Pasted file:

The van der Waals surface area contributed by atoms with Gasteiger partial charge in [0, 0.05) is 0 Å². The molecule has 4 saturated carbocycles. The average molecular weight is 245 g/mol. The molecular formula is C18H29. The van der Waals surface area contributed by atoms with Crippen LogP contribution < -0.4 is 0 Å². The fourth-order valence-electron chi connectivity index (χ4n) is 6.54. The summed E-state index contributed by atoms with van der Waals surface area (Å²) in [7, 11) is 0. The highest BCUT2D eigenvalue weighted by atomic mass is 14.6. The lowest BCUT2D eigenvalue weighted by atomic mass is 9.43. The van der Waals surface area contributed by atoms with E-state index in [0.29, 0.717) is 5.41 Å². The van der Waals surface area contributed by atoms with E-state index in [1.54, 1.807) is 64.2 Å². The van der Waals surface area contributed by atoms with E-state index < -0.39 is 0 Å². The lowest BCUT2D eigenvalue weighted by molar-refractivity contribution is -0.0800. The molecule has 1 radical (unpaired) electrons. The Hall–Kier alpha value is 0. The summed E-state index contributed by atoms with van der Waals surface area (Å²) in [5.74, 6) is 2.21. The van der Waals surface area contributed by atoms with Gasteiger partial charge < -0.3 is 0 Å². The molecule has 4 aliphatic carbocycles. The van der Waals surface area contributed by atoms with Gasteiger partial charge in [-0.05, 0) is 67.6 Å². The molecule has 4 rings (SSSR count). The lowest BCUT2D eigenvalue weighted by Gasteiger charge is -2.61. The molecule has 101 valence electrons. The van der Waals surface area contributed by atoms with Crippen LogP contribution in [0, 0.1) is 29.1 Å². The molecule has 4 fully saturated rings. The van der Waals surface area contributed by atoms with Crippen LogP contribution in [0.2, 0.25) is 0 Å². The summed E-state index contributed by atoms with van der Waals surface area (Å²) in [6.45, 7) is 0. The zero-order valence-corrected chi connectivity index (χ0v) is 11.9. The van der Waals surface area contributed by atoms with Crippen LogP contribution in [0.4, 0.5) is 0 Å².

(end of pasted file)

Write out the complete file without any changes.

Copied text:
The van der Waals surface area contributed by atoms with Gasteiger partial charge in [0, 0.05) is 0 Å². The molecule has 4 saturated carbocycles. The average molecular weight is 245 g/mol. The molecular formula is C18H29. The van der Waals surface area contributed by atoms with Crippen LogP contribution < -0.4 is 0 Å². The fourth-order valence-electron chi connectivity index (χ4n) is 6.54. The summed E-state index contributed by atoms with van der Waals surface area (Å²) in [7, 11) is 0. The highest BCUT2D eigenvalue weighted by atomic mass is 14.6. The lowest BCUT2D eigenvalue weighted by atomic mass is 9.43. The van der Waals surface area contributed by atoms with E-state index in [0.29, 0.717) is 5.41 Å². The van der Waals surface area contributed by atoms with E-state index in [1.54, 1.807) is 64.2 Å². The van der Waals surface area contributed by atoms with E-state index < -0.39 is 0 Å². The lowest BCUT2D eigenvalue weighted by molar-refractivity contribution is -0.0800. The molecule has 1 radical (unpaired) electrons. The Hall–Kier alpha value is 0. The summed E-state index contributed by atoms with van der Waals surface area (Å²) in [5.74, 6) is 2.21. The van der Waals surface area contributed by atoms with Gasteiger partial charge < -0.3 is 0 Å². The molecule has 4 aliphatic carbocycles. The van der Waals surface area contributed by atoms with Gasteiger partial charge in [-0.05, 0) is 67.6 Å². The molecule has 4 rings (SSSR count). The lowest BCUT2D eigenvalue weighted by Gasteiger charge is -2.61. The molecule has 101 valence electrons. The van der Waals surface area contributed by atoms with Crippen LogP contribution in [0, 0.1) is 29.1 Å². The molecule has 4 fully saturated rings. The van der Waals surface area contributed by atoms with Crippen LogP contribution in [0.2, 0.25) is 0 Å². The summed E-state index contributed by atoms with van der Waals surface area (Å²) in [6.45, 7) is 0. The zero-order valence-corrected chi connectivity index (χ0v) is 11.9. The van der Waals surface area contributed by atoms with Crippen LogP contribution in [0.4, 0.5) is 0 Å².